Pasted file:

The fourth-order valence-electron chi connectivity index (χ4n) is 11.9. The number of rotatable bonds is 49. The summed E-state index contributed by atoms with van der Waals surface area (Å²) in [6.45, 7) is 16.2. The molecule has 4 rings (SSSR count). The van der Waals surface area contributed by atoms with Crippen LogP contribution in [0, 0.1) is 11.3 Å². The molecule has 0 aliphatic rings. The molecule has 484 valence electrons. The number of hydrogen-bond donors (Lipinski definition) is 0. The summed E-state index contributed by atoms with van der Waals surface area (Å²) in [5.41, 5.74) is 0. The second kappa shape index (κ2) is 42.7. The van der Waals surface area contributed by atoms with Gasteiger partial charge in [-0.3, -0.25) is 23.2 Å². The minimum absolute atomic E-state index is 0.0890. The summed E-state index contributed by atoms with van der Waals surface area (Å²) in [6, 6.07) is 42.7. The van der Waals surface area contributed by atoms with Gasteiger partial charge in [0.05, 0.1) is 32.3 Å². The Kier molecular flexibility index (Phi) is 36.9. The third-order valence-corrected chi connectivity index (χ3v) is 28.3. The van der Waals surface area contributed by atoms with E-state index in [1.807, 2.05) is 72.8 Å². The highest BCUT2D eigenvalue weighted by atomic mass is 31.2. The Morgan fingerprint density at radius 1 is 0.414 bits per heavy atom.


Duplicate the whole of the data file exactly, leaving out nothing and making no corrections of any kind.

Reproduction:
The fourth-order valence-electron chi connectivity index (χ4n) is 11.9. The number of rotatable bonds is 49. The summed E-state index contributed by atoms with van der Waals surface area (Å²) in [6.45, 7) is 16.2. The molecule has 4 rings (SSSR count). The van der Waals surface area contributed by atoms with Crippen LogP contribution in [0, 0.1) is 11.3 Å². The molecule has 0 aliphatic rings. The molecule has 484 valence electrons. The number of hydrogen-bond donors (Lipinski definition) is 0. The summed E-state index contributed by atoms with van der Waals surface area (Å²) in [5.41, 5.74) is 0. The second kappa shape index (κ2) is 42.7. The van der Waals surface area contributed by atoms with Gasteiger partial charge in [-0.3, -0.25) is 23.2 Å². The minimum absolute atomic E-state index is 0.0890. The summed E-state index contributed by atoms with van der Waals surface area (Å²) in [6, 6.07) is 42.7. The van der Waals surface area contributed by atoms with Gasteiger partial charge in [0.05, 0.1) is 32.3 Å². The Kier molecular flexibility index (Phi) is 36.9. The third-order valence-corrected chi connectivity index (χ3v) is 28.3. The van der Waals surface area contributed by atoms with E-state index in [1.807, 2.05) is 72.8 Å². The highest BCUT2D eigenvalue weighted by atomic mass is 31.2. The Morgan fingerprint density at radius 1 is 0.414 bits per heavy atom.